The number of road incidents involving driver drowsiness is close to eight times higher than the federal estimate, based on a recent study by AAA.
Analyzing data from more than 700 dashcams and 3593 drivers, researchers looked at the 3 minutes prior to a crash. By tracking eyelid closures, they found that 9.5% of all crashes involved drowsiness.
That is a sharp contrast to National Highway Traffic Safety Administration (NHTSA) statistics, which estimate driver drowsiness as a factor in only 1.4% of all police-reported crashes.
Truck driver fatigue and crash risk
There are more semi-trucks on the roads than ever before, and crashes have increased about 20% over the past decade. Many truck crashes have resulted in the loss of life or serious and life-altering injuries.
One of the most common factors in commercial motor vehicle crashes is truck driver fatigue.
This makes sense. We know that our attention and reaction times are greatly affected by drowsiness or fatigue.
But when your job is driving—especially if you’re driving an 80,000 lb. truck— lack of sleep can be truly dangerous.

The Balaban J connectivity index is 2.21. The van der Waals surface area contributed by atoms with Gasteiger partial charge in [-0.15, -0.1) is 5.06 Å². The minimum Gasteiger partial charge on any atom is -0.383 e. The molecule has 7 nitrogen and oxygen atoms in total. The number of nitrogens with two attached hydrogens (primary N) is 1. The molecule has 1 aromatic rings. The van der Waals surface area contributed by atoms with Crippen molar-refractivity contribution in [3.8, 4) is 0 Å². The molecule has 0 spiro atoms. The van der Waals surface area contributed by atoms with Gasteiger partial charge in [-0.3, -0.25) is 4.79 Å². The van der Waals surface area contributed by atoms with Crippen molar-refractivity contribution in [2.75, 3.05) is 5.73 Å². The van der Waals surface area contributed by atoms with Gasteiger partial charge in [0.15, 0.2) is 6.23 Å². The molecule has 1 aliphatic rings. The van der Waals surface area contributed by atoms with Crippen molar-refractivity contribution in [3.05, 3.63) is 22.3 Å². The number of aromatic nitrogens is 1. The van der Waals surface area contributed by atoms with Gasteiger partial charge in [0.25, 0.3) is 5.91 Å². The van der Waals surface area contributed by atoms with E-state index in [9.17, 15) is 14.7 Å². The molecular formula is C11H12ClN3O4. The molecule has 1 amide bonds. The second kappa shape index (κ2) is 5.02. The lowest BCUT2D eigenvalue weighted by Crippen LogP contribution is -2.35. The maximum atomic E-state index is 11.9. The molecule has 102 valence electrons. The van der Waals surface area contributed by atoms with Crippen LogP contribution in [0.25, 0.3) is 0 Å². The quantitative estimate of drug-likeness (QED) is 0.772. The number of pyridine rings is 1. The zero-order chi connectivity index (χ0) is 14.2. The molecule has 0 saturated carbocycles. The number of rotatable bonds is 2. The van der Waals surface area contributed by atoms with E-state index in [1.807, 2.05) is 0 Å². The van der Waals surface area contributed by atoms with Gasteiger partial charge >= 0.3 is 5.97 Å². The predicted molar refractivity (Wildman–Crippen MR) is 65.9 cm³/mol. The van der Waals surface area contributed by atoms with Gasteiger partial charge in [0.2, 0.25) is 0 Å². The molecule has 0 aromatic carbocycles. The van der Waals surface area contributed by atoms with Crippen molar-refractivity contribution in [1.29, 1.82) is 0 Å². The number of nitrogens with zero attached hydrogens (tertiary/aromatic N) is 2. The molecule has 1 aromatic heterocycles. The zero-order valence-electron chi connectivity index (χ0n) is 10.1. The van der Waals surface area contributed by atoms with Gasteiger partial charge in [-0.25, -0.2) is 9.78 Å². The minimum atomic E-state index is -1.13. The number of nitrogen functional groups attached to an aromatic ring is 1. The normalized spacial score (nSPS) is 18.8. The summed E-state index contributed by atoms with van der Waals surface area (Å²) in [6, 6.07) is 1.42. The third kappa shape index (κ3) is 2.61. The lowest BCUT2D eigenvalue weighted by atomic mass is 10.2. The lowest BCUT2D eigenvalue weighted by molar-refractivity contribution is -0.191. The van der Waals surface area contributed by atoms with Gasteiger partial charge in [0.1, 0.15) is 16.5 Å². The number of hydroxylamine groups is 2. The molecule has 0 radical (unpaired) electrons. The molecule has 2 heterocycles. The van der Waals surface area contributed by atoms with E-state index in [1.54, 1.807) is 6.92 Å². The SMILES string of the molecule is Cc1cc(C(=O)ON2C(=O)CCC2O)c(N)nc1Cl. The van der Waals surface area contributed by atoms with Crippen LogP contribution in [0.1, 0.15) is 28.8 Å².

Sleep deprivation is a massively underreported cause of truck crashes.
Here’s how motor carriers pressure, bad planning, lack of parking, make truck driver fatigue dangerous:
What happens when sleep is a safety issue?
Falling asleep or experiencing driver fatigue can lead to unnecessary risks. Theoretically, a truck driver should never operate his big rig on our public highways unless they are fully alert and attentive.
The question is, how do we make that theory a reality?
The unrealistic schedules and expectations of trucking companies push commercial truck drivers to hurry—despite safety risks.
The pay-per-mile system means that truckers only get paid for time on the road. Time loading, unloading, or logging doesn’t count.
And the best way to prevent fatigue it is for truckers to get a good night’s sleep. Energy drinks and coffee are not a substitute. That can be very difficult on the road. In an FHA survey, 75% of truckers reported “problems with finding safe parking locations” when they need to rest.
The AAA survey only looked at non-commercial drivers. Combined with what we know about sleep deprivation in overworked truckers, and the increase in the truck crash rate, I would guess that we will see evidence of the same correlation between fatigue and collisions with truck drivers.
Coluccio Law does not refer to preventable truck crashes as accidents – and here’s why…
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